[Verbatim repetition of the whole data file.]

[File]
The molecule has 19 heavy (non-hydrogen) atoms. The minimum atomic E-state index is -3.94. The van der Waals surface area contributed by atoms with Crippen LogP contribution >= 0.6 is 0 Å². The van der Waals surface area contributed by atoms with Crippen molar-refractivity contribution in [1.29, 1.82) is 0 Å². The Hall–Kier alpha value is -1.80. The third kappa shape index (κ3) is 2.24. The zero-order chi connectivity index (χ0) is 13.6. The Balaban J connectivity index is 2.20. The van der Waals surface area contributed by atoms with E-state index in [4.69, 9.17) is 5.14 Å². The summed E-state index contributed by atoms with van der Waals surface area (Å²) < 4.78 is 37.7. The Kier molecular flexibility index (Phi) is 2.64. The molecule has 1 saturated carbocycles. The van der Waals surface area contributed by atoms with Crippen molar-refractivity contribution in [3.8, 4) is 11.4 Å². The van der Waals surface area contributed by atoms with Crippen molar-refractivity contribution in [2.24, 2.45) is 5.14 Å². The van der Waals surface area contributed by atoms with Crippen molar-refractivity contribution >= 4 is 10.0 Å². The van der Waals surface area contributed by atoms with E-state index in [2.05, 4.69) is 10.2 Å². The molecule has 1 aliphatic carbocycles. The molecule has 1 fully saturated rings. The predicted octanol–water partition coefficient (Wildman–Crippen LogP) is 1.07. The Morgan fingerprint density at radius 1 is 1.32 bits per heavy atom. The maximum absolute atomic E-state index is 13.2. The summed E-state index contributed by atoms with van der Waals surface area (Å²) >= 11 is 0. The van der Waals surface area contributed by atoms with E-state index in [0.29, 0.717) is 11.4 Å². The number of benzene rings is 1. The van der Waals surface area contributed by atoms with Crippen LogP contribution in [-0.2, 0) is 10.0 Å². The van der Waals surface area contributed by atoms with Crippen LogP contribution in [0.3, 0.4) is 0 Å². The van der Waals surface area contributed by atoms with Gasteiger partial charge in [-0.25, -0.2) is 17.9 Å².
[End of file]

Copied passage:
The molecule has 19 heavy (non-hydrogen) atoms. The minimum atomic E-state index is -3.94. The van der Waals surface area contributed by atoms with Crippen LogP contribution >= 0.6 is 0 Å². The van der Waals surface area contributed by atoms with Crippen molar-refractivity contribution in [1.29, 1.82) is 0 Å². The Hall–Kier alpha value is -1.80. The third kappa shape index (κ3) is 2.24. The zero-order chi connectivity index (χ0) is 13.6. The Balaban J connectivity index is 2.20. The van der Waals surface area contributed by atoms with E-state index in [4.69, 9.17) is 5.14 Å². The summed E-state index contributed by atoms with van der Waals surface area (Å²) < 4.78 is 37.7. The Kier molecular flexibility index (Phi) is 2.64. The molecule has 1 saturated carbocycles. The van der Waals surface area contributed by atoms with Crippen molar-refractivity contribution in [3.8, 4) is 11.4 Å². The van der Waals surface area contributed by atoms with Crippen molar-refractivity contribution in [2.24, 2.45) is 5.14 Å². The van der Waals surface area contributed by atoms with Crippen molar-refractivity contribution >= 4 is 10.0 Å². The van der Waals surface area contributed by atoms with E-state index in [2.05, 4.69) is 10.2 Å². The molecule has 1 aliphatic carbocycles. The molecule has 1 fully saturated rings. The predicted octanol–water partition coefficient (Wildman–Crippen LogP) is 1.07. The Morgan fingerprint density at radius 1 is 1.32 bits per heavy atom. The maximum absolute atomic E-state index is 13.2. The summed E-state index contributed by atoms with van der Waals surface area (Å²) >= 11 is 0. The van der Waals surface area contributed by atoms with E-state index in [0.29, 0.717) is 11.4 Å². The number of benzene rings is 1. The van der Waals surface area contributed by atoms with Crippen LogP contribution in [-0.2, 0) is 10.0 Å². The van der Waals surface area contributed by atoms with Crippen LogP contribution in [0.3, 0.4) is 0 Å². The van der Waals surface area contributed by atoms with Gasteiger partial charge in [-0.25, -0.2) is 17.9 Å².